What the Latest Fasting Research Actually Shows
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What the Latest Fasting Research Actually Shows
Despite misleading headlines, a new study finds that time-restricted eating is effective for weight loss.
Here’s a secret every journalist wants you to know: we almost never write our own headlines.
That chore usually falls to our editors, and what they write doesn’t always sit well with us. I can recall at least two occasions when I threatened to pull my byline off a story because I thought the headline was trash.
To be fair, headline writing is a delicate art. In a crowded media marketplace, striking the right balance between informing and enticing readers can be tricky. Everyone claims to hate clickbait headlines, but research shows they tend to work.
I bring all this up because a recent piece in the New York Times — a publication I respect and occasionally write for — sported a headline that blatantly misrepresented new research findings on time-restricted eating. The headline read: “Scientists Find No Benefit to Time-Restricted Eating.”
Time-restricted eating is a common approach to intermittent fasting, which has recently become popular among people trying to lose weight or improve their overall health. It involves squeezing all your day’s calories into a compressed “feeding window” of between four and 10 hours. (For example, you might eat only between the hours of 8 a.m. and 2 p.m., or only between noon and 8 p.m.)
The elevator pitch for time-restricted eating — one that a lot of research supports — is that our bodies aren’t made to eat all day long.
A lot of prior work has shown that time-restricted eating promotes weight loss and is associated with metabolic improvements, including healthier blood sugar levels.
The subject of the Times article was a new study, published in the New England Journal of Medicine, that compared time-restricted eating to a conventional calorie-cutting diet. The study determined that both approaches led to significant weight loss. After 12 months, people in the time-restricted eating group lost an average of 8 kg (about 18 pounds) while people in the calorie-restriction group lost an average of 6.3 kg (about 14 pounds).
“The headline of that New York Times article made it seem like the fasting group didn’t get any benefit, but what the study actually showed was that [time-restricted eating] wasn’t significantly more effective than a usual weight-loss diet,” says Benjamin Horne, PhD, director of Cardiovascular and Genetic Epidemiology at Intermountain Healthcare in Utah.
Horne has published work, including a 2020 paper in JAMA, on the risks and benefits of intermittent fasting among people with diabetes. He says that time-restricted eating (with proper medical oversight) may help people with Type 2 diabetes lose weight and improve their blood sugar levels, perhaps more so than they would on conventional diets. More work has found that time-restricted eating can reduce a person’s risks for cardiometabolic diseases or even mental health problems.
The elevator pitch for time-restricted eating — one that a lot of research supports — is that our bodies aren’t made to eat all day long, and beneficial things seem to happen inside us when we take extended breaks from food.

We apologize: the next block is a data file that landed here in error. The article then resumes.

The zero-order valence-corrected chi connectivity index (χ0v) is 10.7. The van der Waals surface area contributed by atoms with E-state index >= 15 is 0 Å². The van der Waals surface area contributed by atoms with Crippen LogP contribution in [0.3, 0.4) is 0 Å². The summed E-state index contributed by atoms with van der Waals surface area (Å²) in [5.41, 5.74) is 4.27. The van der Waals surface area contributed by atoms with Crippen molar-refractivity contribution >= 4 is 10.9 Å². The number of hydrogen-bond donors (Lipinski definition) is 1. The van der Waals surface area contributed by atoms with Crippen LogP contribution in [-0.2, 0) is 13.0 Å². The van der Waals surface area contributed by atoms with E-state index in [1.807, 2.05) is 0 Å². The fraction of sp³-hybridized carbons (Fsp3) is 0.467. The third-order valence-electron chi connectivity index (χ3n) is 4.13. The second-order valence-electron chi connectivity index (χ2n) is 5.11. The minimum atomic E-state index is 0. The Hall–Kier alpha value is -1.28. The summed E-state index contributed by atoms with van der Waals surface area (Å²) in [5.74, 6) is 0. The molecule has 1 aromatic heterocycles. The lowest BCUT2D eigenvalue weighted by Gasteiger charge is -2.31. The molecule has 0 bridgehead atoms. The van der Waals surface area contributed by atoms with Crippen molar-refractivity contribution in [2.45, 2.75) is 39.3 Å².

Horne practices intermittent fasting himself, and he says greater adherence to these diets may be another selling point. “Few people — less than 5% — can sustain caloric restriction for more than a year, so we need something new that people can maintain for much longer periods,” he says.
There’s some evidence that people find time-restricted eating easier to stick with than conventional dieting. Simplicity may play a role there. Most time-restricted eating programs do not put a cap on your daily caloric intake. As long as you’re inside your window, you can eat what you want. Research has found that people tend to naturally eat less, lose weight, and get healthier on these regimens.
Nearly all the research we have shows that these plans are safe, healthy, and effective for weight loss.
Returning to the new study, the New England Journal of Medicine simultaneously published an editorial that argued time-restricted eating may yet prove to be more effective for weight loss than conventional calorie-cutting plans.
The authors of that editorial pointed out that, in the new study, the people in the time-restricted eating group had a baseline feeding window of 10 hours and 23 minutes. During the study period, they tightened that window to eight hours. In other words, they lost 18 pounds in a year by compressing their daily eating time by just two hours and change. If someone eats throughout the day — a practice that may be more typical in the U.S. than in China, where the new study was conducted — time-restricted eating could produce much greater weight-loss benefits, they argued.
More work is needed to iron out time-restricted eating’s precise effects and best practices. Some research has found that early-in-the-day feeding windows — for example, eating breakfast and lunch but skipping dinner — may be the healthiest approach because it better aligns with the body’s circadian clocks and digestive cycles. It’s also unclear if time-restricted eating is superior to other intermittent fasting approaches. “I would say there is not one plan that stands out as best option,” Horne says.
However, if you’re on a time-restricted eating diet — or if you’re thinking about starting one— you can ignore those misleading headlines. Nearly all the research we have shows that these plans are safe, healthy, and effective for weight loss.
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